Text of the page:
MediaWiki

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My life at OWW has been an endless stream of messages articulating Austin’s far-too-old feature and technology suggestions that I slowly get around to adding. The “flash” (of insight) to “bang” (of getting the idea online) is not great; I would hope the time will diminish eventually. But for now, this is what it is!

The latest is a big one. That would make it a “big bang”. So maybe a better way of saying it would be a “marginal thud” to a “moderate drop”. I’ve started the process of adding support to OWW for Javascript Gadgets. This is a centrally managed method of deploying ‘sanctioned’ Javascript that then can be enabled or disabled by every user. This extension is already in use on various WikiMedia servers; we are long overdue.

What it means is that there are scores of ways people more javascript-savvy than me have created small extensions to MediaWiki that do all sorts of useful things. The ‘quick-nav’ item on the sidebar, written by Austin, as an example, could be included in this general category. I created an extension to enable it for everyone since it is so useful to anyone who has ever forgotten the last 15 pages he/she visited.

I’ll provide a full list of these extensions when I’ve completed the import of them.

Once we have access to all of them, I would imagine that a set of much more research- and life science-specific entries would be useful. Since the Venn diagram representing “biologists”, “OWW users and viewers”, and “Javascript hackers” may be initially limited to Austin, it may be a while before we have many OWW-specific extensions available.

Personally, I think we should all do our best to start keeping him company.

If there’s something you have to do over- and over- again in OWW to do your work, consider using the discussion area I’ll add in order to get the ideas flowing.

Expect the first set of Gadgets, with instructions, to be available this week.

If anyone wants to volunteer to help out with testing Gadgets prior to our including them in the central library, please let me know. We’re not limiting inclusion of Gadgets because we want to suppress open science, by the way. It’s just that in programming, anything that can fail, will. I just don’t want an infinite number of new lab notebook pages to be created just because someone wanted to automate his or her own task and didn’t test!

Here’s a link for more information on MediaWiki Gadgets:

wikimedia.org: Gadgets

By the way. Don’t confuse Gadgets with Widgets. We may add Widgets as well. Unlike Gadgets, once enabled, Widgets can be added by anyone to any of their pages. Where Gadgets are more related to creating content and using OWW, Widgets will be useful for extending OWW to interact with external data.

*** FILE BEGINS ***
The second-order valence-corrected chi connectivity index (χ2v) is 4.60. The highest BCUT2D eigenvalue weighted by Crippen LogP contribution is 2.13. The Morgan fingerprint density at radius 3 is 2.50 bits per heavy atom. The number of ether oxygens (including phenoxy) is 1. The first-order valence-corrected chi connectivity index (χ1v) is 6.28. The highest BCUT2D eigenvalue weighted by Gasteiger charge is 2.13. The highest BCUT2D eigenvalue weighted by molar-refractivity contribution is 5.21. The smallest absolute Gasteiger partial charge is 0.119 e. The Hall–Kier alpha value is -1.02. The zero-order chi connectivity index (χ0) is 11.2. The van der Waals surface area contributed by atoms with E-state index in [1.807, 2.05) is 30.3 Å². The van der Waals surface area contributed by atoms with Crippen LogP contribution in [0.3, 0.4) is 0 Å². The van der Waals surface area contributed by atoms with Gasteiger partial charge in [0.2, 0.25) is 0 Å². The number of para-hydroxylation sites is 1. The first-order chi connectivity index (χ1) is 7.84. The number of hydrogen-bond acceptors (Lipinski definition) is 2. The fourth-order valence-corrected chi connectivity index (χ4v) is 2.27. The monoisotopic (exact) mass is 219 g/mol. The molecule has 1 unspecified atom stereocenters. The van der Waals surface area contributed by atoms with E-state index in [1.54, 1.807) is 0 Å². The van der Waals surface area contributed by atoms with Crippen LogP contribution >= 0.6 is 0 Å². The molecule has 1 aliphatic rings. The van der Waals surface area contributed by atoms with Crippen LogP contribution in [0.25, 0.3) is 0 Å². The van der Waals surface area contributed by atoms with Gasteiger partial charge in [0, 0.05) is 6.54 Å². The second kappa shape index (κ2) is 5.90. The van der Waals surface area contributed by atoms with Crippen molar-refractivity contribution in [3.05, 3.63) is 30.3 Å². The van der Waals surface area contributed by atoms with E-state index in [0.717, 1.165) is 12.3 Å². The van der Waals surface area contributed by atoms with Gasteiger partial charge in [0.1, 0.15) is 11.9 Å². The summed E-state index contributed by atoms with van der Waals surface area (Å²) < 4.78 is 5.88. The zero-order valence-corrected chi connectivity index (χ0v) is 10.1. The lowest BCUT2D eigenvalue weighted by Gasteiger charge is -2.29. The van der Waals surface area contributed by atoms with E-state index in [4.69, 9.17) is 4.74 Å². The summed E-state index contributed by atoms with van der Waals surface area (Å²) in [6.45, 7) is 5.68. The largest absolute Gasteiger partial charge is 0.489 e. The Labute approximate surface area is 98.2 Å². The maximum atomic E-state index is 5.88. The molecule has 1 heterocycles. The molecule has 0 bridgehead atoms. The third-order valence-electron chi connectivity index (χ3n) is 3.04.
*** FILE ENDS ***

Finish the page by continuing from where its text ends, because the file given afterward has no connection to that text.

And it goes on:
Thanks.
Bill

PS: Thanks again, AC.

wikisym2008Coming up next week is WikiSym 2008, the 4th International Symposium on Wikis, taking place in Porto, Portugal.

OpenWetWare will be presenting a poster and also a demo of how we use MediaWiki software to produce an environment that enables collaboration and sharing of scientific information among life science researchers.

So, what exactly is WikiSym?

WikiSym is the foremost conference devoted to using, developing and researching wikis. In our fourth year, only WikiSym brings together organisations that use wikis to meet face to face with leading and emerging vendors, active researchers and leading wiki consultants.

WikiSym 2008 explores and extends our thriving wiki community, building on the past 4 years to again bring together researchers, practitioners, and technical writers to gather, discuss, share best practices and develop knowledge .

For more details on the OWW poster/demo please visit “our” page on the wiksym2008 wiki.

LaTeX logoIn the May/June issue of the Mathematics Association of America‘s news magazine MAA Focus, you’ll find an article titled “Student Collaboration using a LaTeX wiki” [pdf].

The article demonstrates the usefulness of the LaTeX extension for MediaWiki by enabling this great syntax to be used online in a collaborative environment such as a wiki.

It just happens that the LaTeX extension referenced in the article was written by Austin Che, a member of OpenWetWare’s steering committee. Which means that we’ve had a LaTeX enabled wiki for quite a while now :)

If you don’t know what LaTeX is, I’d first suggest a read at Wikipedia’s LaTeX page.

If you’ve got a grasp of what LaTeX is, I’d recommend you head over to OWW’s LaTeX page where you’ll find information on the advantages and disadvantages, software for writing LaTeX, PhD thesis LaTeX templates and more…